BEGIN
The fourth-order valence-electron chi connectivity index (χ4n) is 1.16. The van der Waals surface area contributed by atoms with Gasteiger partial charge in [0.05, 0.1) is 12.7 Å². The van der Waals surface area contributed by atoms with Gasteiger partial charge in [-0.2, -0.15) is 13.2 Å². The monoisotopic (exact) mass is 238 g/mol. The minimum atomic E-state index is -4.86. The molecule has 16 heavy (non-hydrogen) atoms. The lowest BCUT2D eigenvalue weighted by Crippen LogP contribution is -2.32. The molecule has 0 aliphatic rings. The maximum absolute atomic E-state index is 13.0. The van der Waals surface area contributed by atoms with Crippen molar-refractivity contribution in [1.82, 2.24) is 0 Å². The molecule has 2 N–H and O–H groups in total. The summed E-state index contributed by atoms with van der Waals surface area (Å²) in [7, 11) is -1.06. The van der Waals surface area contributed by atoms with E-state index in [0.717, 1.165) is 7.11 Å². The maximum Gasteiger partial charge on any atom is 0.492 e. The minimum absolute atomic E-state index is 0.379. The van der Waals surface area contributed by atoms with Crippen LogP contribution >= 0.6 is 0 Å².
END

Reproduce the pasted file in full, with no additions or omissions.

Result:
The fourth-order valence-electron chi connectivity index (χ4n) is 1.16. The van der Waals surface area contributed by atoms with Gasteiger partial charge in [0.05, 0.1) is 12.7 Å². The van der Waals surface area contributed by atoms with Gasteiger partial charge in [-0.2, -0.15) is 13.2 Å². The monoisotopic (exact) mass is 238 g/mol. The minimum atomic E-state index is -4.86. The molecule has 16 heavy (non-hydrogen) atoms. The lowest BCUT2D eigenvalue weighted by Crippen LogP contribution is -2.32. The molecule has 0 aliphatic rings. The maximum absolute atomic E-state index is 13.0. The van der Waals surface area contributed by atoms with Crippen molar-refractivity contribution in [1.82, 2.24) is 0 Å². The molecule has 2 N–H and O–H groups in total. The summed E-state index contributed by atoms with van der Waals surface area (Å²) in [7, 11) is -1.06. The van der Waals surface area contributed by atoms with E-state index in [0.717, 1.165) is 7.11 Å². The maximum Gasteiger partial charge on any atom is 0.492 e. The minimum absolute atomic E-state index is 0.379. The van der Waals surface area contributed by atoms with Crippen LogP contribution >= 0.6 is 0 Å².